Ugandan Transgender Web Series 'The Pearl of Africa' Addresses The Exile Of LGBTQI Africans In Ep. 6

The Pearl of Africa, the web series on Ugandan transgender activist Cleopatra Kambugu, addresses the exile of LGBTQI Africans in episode 6.

Cleopatra Kambugu in Kampala

The Pearl of Africa is a forthcoming documentary feature from Swedish director Jonny von Wallström which focuses on Ugandan transgender activist Cleopatra Kambugu and her life in Kampala after she makes the decision to transition openly. The documentary, which has been rolled out in short preview webisodes over the last few weeks recently released its sixth installment. As the penultimate episode of the seven-part webseries opens, it shows Cleo preparing for a trip which takes her from Entebbe International Airport to Nairobi where she fled after being publicly outed in a Ugandan tabloid. Cleo's forced exile marked a period of indefinite solitude as she was cut off from family, friends and the life she had cultivated for herself back home since coming out. "It was sad," she says of her time in Kenya. "I boarded the plane alone. I had left my boyfriend. It felt final."

The film, which began in an effort to create an impact and raise awareness about the lives of LGBTQI Africans, has also been gaining traction through a crowdfunding campaign meant to raise funds for Cleo's physical transition. With only ten days left to raise just under $4000, Cleo is very close to funding her sex-reassignment surgery in Thailand, which will be documented in the full length future.  Learn more about the campaign via the project's Indiegogo page. Stay tuned for our coverage of the series epilogue and watch the sixth episode of The Pearl of Africa below. For more, follow the project on Facebook and Twitter.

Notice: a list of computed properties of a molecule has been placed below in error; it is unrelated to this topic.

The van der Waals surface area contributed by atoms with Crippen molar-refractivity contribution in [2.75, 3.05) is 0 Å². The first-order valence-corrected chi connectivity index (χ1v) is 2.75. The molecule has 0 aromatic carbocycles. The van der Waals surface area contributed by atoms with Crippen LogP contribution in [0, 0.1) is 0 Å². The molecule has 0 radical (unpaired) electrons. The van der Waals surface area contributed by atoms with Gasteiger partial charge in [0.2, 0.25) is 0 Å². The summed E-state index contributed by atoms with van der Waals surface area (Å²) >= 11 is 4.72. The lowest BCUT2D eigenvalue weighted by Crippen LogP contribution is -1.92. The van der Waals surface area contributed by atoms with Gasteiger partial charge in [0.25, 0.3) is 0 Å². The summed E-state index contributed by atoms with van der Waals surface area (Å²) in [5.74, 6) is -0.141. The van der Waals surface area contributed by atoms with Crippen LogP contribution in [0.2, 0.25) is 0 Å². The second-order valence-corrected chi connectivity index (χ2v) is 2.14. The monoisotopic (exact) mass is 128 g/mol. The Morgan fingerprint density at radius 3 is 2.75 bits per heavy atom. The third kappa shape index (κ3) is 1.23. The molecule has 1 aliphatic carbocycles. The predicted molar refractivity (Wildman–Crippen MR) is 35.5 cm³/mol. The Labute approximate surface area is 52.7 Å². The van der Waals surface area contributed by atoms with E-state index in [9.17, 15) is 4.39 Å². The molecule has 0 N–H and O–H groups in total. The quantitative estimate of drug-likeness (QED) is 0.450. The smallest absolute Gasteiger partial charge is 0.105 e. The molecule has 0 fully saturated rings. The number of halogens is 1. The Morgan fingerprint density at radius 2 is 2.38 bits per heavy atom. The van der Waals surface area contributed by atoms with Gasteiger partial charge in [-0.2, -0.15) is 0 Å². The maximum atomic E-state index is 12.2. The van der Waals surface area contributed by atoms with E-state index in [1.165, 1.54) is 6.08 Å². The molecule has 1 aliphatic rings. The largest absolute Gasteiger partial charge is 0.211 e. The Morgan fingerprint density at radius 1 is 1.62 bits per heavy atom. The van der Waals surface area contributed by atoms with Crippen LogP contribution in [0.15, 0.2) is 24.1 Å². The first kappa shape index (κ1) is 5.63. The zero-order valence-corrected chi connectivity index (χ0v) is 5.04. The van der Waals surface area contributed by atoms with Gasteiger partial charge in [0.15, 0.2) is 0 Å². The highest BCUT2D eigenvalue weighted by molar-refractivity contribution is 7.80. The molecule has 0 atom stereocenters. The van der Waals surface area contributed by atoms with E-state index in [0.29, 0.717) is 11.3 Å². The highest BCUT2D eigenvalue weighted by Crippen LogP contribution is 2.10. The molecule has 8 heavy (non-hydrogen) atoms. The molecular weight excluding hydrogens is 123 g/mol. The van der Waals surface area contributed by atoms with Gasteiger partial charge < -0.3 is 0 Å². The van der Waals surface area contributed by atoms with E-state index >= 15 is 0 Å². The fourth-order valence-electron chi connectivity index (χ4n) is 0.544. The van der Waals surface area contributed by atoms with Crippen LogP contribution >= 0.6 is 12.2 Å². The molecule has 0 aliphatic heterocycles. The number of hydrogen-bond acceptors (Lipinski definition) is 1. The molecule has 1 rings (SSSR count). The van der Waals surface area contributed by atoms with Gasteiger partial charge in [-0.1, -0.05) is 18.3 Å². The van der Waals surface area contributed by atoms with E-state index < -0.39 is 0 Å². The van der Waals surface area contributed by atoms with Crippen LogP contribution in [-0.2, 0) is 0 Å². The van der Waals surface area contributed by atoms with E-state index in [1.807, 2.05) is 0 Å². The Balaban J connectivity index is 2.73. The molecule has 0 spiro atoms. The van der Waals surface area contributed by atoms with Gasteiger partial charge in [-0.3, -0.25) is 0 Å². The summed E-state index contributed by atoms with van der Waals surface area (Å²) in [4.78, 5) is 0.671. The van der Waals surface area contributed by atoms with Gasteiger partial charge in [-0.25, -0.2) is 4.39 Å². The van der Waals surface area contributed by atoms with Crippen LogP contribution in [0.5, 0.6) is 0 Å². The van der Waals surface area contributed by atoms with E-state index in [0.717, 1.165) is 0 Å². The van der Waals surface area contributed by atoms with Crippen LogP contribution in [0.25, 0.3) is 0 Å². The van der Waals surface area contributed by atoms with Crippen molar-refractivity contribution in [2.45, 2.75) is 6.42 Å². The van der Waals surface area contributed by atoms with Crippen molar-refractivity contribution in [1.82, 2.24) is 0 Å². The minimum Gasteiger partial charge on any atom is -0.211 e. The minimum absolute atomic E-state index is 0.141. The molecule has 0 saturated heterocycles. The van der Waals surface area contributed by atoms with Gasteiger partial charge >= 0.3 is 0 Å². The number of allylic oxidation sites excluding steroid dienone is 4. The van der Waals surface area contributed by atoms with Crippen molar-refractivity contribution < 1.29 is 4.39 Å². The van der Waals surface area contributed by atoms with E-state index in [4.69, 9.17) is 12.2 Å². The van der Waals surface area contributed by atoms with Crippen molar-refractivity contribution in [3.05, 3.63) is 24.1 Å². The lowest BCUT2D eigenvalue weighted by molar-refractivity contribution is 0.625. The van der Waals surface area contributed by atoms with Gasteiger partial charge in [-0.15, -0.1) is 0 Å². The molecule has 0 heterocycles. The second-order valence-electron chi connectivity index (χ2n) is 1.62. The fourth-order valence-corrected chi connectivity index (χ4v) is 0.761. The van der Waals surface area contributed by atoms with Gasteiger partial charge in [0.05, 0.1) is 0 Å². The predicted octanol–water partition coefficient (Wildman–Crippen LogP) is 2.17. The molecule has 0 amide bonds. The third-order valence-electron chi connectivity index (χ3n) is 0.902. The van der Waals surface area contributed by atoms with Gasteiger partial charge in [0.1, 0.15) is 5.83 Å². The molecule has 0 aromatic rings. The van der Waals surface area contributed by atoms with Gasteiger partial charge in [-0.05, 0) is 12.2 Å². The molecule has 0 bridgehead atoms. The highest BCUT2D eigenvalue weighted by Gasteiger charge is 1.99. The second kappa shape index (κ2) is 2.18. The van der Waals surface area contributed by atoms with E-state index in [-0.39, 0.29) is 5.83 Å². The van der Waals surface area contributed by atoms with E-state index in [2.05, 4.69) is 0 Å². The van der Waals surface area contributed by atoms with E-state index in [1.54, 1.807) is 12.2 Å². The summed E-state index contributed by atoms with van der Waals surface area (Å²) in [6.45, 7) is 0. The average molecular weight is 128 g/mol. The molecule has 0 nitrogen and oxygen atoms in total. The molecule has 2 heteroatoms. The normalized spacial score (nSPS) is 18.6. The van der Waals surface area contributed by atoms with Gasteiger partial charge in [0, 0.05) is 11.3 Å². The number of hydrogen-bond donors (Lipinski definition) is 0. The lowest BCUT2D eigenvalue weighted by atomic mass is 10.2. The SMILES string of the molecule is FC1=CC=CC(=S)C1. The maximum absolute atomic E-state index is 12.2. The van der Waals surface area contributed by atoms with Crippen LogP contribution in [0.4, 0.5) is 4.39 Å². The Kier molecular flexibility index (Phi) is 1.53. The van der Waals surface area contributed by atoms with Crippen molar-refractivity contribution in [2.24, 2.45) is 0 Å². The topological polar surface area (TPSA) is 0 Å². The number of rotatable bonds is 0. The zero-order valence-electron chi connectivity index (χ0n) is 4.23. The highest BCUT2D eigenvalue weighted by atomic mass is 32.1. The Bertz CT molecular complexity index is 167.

>>>Watch Episode 1 of  The Pearl Of Africa

>>>Watch Episode 2 of  The Pearl Of Africa

>>>Watch Episode 3 of  The Pearl Of Africa

>>>Watch Episode 4 of The Pearl Of Africa

>>> Watch Episode 5 of The Pearl Of Africa


Photo by Meztli Yoalli Rodríguez

Dying Lagoons Reveal Mexico’s Environmental Racism

In the heart of a traditionally Black and Indigenous use area in Southwest Mexico, decades of environmental destruction now threatens the existence of these communities.

On an early morning in September 2017, in a little fishing village in the Pacific coast of Oaxaca, called Zapotalito, thousands of dead fish floated on the surface of the Chacahua-Pastoría lagoons. A 7.1-magnitude earthquake, which rattled Mexico City on September 19, was felt as far down as Zapotalito, and the very next morning, its Black, Indigenous and poor Mestizo residents, who depend on the area's handful of lagoons for food and commerce, woke up to an awful smell and that terrible scene of floating fish.

Keep reading... Show less

get okayafrica in your inbox


Watch Focalistic & Vigro Deep’s New Music Video For ‘Ke Star’

The 'Lockdown Level 1 anthem' has come to life through fire visuals.